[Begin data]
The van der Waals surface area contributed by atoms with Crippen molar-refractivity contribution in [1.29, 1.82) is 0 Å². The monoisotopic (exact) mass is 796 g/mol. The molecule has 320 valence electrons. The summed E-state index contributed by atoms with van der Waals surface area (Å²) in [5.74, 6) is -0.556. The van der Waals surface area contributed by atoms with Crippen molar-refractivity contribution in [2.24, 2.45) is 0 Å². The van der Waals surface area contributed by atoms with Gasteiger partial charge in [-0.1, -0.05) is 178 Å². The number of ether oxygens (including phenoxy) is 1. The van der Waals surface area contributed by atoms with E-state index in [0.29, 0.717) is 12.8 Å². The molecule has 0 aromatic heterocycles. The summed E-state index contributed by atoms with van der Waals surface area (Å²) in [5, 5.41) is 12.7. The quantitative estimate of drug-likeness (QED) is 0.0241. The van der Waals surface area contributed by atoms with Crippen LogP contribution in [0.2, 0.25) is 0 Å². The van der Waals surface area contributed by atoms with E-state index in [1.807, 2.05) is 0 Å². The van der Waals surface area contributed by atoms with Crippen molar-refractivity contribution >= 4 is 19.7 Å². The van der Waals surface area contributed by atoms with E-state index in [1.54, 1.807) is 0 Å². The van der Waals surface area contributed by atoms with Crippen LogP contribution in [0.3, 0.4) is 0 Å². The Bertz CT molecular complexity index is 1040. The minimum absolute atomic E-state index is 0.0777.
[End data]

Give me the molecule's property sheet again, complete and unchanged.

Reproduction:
The van der Waals surface area contributed by atoms with Crippen molar-refractivity contribution in [1.29, 1.82) is 0 Å². The monoisotopic (exact) mass is 796 g/mol. The molecule has 320 valence electrons. The summed E-state index contributed by atoms with van der Waals surface area (Å²) in [5.74, 6) is -0.556. The van der Waals surface area contributed by atoms with Crippen molar-refractivity contribution in [2.24, 2.45) is 0 Å². The van der Waals surface area contributed by atoms with Gasteiger partial charge in [-0.1, -0.05) is 178 Å². The number of ether oxygens (including phenoxy) is 1. The van der Waals surface area contributed by atoms with E-state index in [0.29, 0.717) is 12.8 Å². The molecule has 0 aromatic heterocycles. The summed E-state index contributed by atoms with van der Waals surface area (Å²) in [5, 5.41) is 12.7. The quantitative estimate of drug-likeness (QED) is 0.0241. The van der Waals surface area contributed by atoms with Crippen LogP contribution in [0.2, 0.25) is 0 Å². The van der Waals surface area contributed by atoms with E-state index in [1.807, 2.05) is 0 Å². The van der Waals surface area contributed by atoms with Crippen molar-refractivity contribution >= 4 is 19.7 Å². The van der Waals surface area contributed by atoms with E-state index in [1.54, 1.807) is 0 Å². The van der Waals surface area contributed by atoms with Crippen LogP contribution in [0.3, 0.4) is 0 Å². The Bertz CT molecular complexity index is 1040. The minimum absolute atomic E-state index is 0.0777.